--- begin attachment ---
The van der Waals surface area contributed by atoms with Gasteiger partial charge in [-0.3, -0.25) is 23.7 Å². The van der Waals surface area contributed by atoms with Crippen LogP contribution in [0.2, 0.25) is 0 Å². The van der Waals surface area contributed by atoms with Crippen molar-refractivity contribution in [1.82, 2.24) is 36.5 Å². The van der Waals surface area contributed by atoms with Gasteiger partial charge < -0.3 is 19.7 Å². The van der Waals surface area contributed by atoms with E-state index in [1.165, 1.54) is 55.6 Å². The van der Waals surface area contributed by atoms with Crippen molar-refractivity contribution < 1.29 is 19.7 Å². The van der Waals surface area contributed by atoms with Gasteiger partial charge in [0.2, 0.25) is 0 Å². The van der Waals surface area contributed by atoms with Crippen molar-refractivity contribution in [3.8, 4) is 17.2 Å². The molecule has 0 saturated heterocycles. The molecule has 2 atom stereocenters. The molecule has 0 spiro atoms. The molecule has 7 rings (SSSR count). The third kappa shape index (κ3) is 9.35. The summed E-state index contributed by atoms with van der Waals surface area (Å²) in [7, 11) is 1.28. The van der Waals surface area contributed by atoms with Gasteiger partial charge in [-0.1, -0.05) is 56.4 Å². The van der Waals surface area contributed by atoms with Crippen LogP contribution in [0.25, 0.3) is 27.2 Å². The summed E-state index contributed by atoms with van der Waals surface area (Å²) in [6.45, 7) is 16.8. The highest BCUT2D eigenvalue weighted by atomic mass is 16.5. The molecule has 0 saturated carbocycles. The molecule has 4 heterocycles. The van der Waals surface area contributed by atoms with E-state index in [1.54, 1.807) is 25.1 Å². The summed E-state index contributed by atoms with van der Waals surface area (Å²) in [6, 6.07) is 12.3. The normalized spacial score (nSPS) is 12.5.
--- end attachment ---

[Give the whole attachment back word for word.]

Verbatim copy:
The van der Waals surface area contributed by atoms with Gasteiger partial charge in [-0.3, -0.25) is 23.7 Å². The van der Waals surface area contributed by atoms with Crippen LogP contribution in [0.2, 0.25) is 0 Å². The van der Waals surface area contributed by atoms with Crippen molar-refractivity contribution in [1.82, 2.24) is 36.5 Å². The van der Waals surface area contributed by atoms with Gasteiger partial charge < -0.3 is 19.7 Å². The van der Waals surface area contributed by atoms with E-state index in [1.165, 1.54) is 55.6 Å². The van der Waals surface area contributed by atoms with Crippen molar-refractivity contribution < 1.29 is 19.7 Å². The van der Waals surface area contributed by atoms with Gasteiger partial charge in [0.2, 0.25) is 0 Å². The van der Waals surface area contributed by atoms with Crippen molar-refractivity contribution in [3.8, 4) is 17.2 Å². The molecule has 0 saturated heterocycles. The molecule has 2 atom stereocenters. The molecule has 0 spiro atoms. The molecule has 7 rings (SSSR count). The third kappa shape index (κ3) is 9.35. The summed E-state index contributed by atoms with van der Waals surface area (Å²) in [7, 11) is 1.28. The van der Waals surface area contributed by atoms with Gasteiger partial charge in [-0.1, -0.05) is 56.4 Å². The van der Waals surface area contributed by atoms with Crippen LogP contribution in [0.25, 0.3) is 27.2 Å². The summed E-state index contributed by atoms with van der Waals surface area (Å²) in [6.45, 7) is 16.8. The highest BCUT2D eigenvalue weighted by atomic mass is 16.5. The molecule has 0 saturated carbocycles. The molecule has 4 heterocycles. The van der Waals surface area contributed by atoms with E-state index in [1.54, 1.807) is 25.1 Å². The summed E-state index contributed by atoms with van der Waals surface area (Å²) in [6, 6.07) is 12.3. The normalized spacial score (nSPS) is 12.5.